|Product# 17101 Murine Anti- SARS Monoclonal Antibody|
The emergence of severe acute respiratory syndrome coronavirus (SARS-CoV) and Middle East respiratory syndrome (MERS)-CoV highlights the continued risk of cross-species transmission leading to epidemic disease. This manuscript describes efforts to extend surveillance beyond sequence analysis, constructing chimeric and full-length zoonotic coronaviruses to evaluate emergence potential. Focusing on SARS-like virus sequences isolated from Chinese horseshoe bats, the results indicate a significant threat posed by WIV1-CoV. Both full-length and chimeric WIV1-CoV readily replicated efficiently in human airway cultures and in vivo, suggesting capability of direct transmission to humans. In addition, while monoclonal antibody treatments prove effective, the SARS-based vaccine approach failed to confer protection. Together, the study indicates an ongoing threat posed by WIV1-related viruses and the need for continued study and surveillance.
Outbreaks from zoonotic sources represent a threat to both human disease as well as the global economy. Despite a wealth of metagenomics studies, methods to leverage these datasets to identify future threats are underdeveloped. In this study, we describe an approach that combines existing metagenomics data with reverse genetics to engineer reagents to evaluate emergence and pathogenic potential of circulating zoonotic viruses. Focusing on the severe acute respiratory syndrome (SARS)-like viruses, the results indicate that the WIV1-coronavirus (CoV) cluster has the ability to directly infect and may undergo limited transmission in human populations. However, in vivo attenuation suggests additional adaptation is required for epidemic disease. Importantly, available SARS monoclonal antibodies offered success in limiting viral infection absent from available vaccine approaches. Together, the data highlight the utility of a platform to identify and prioritize prepandemic strains harbored in animal reservoirs and document the threat posed by WIV1-CoV for emergence in human populations.
Although previously associated with upper respiratory infections, the emergence of severe acute respiratory coronavirus (SARS-CoV) in 2002–2003, and more recently, Middle East respiratory syndrome (MERS)-CoV underscores the threat of cross-species transmission leading to virulent pandemic viral infections (1, 2). Whereas prevailing research suggests that SARS-CoV emerged from viruses in the Chinese horseshoe bat, identifying a progenitor strain that used human angiotensin converting enzyme 2 (ACE2) had proven elusive (3, 4). However, recent metagenomics studies isolated several SARS-like virus sequences that share ≥90% genome-wide homology and represented the closest sequences to the epidemic strains (5, 6). Importantly, researchers also isolated replication competent virus; WIV1-CoV, part of the Rs3306 cluster, could use ACE2 orthologs and mediated low-level replication in human cells (5). Overall, the evidence indicates that SARS-CoV likely emerged from Chinese horseshoe bats and that similar viruses are still harbored in these populations.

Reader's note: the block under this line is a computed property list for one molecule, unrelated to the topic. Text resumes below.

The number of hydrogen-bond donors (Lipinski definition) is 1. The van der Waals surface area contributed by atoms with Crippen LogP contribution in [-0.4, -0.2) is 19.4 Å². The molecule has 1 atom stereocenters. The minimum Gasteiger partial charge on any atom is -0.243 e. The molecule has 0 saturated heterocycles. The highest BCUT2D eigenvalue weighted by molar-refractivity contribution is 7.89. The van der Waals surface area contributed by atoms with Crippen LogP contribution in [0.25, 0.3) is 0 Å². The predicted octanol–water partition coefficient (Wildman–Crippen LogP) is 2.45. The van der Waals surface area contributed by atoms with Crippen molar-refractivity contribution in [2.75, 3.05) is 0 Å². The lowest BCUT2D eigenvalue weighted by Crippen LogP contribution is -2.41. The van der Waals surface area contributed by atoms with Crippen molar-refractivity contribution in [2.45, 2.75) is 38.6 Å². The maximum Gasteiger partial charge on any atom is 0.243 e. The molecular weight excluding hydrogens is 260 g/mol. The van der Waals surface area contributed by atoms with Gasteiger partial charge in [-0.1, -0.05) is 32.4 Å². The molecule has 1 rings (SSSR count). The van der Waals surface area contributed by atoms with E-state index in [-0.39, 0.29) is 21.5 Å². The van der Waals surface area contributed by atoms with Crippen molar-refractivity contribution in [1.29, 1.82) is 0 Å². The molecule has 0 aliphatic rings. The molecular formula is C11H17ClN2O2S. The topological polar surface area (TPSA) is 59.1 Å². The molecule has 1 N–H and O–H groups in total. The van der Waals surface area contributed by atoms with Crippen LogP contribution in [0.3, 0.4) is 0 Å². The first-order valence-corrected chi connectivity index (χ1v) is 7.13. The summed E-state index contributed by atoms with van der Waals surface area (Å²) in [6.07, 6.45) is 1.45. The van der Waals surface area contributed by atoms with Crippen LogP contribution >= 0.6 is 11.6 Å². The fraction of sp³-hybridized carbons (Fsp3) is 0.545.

The identification of WIV1-CoV and its capacity to use ACE2 orthologs offers a warning for possible reemergence and provides an opportunity to prepare for a future CoV outbreak. To achieve this goal, a new platform is required to translate metagenomics findings; the approach must generate critical diagnostic reagents, define emergence potential of novel strains, and determine efficacy of current therapeutics. Building on this premise, we developed a framework to examine circulating CoVs using reverse genetic systems to construct full-length and chimeric viruses. The results indicate that viruses using WIV1-CoV spike are poised to emerge in human populations due to efficient replication in primary human airway epithelial cell cultures. However, additional adaptation, potentially independent of the spike protein receptor-binding domain, is required for pathogenesis and epidemic disease. Importantly, monoclonal antibody strategies against SARS were effective against WIV1-CoV spike unlike available vaccine approaches. Together, the results highlight the utility of developing platforms to evaluate circulating zoonotic viruses as threats for future emergence and epidemic potential.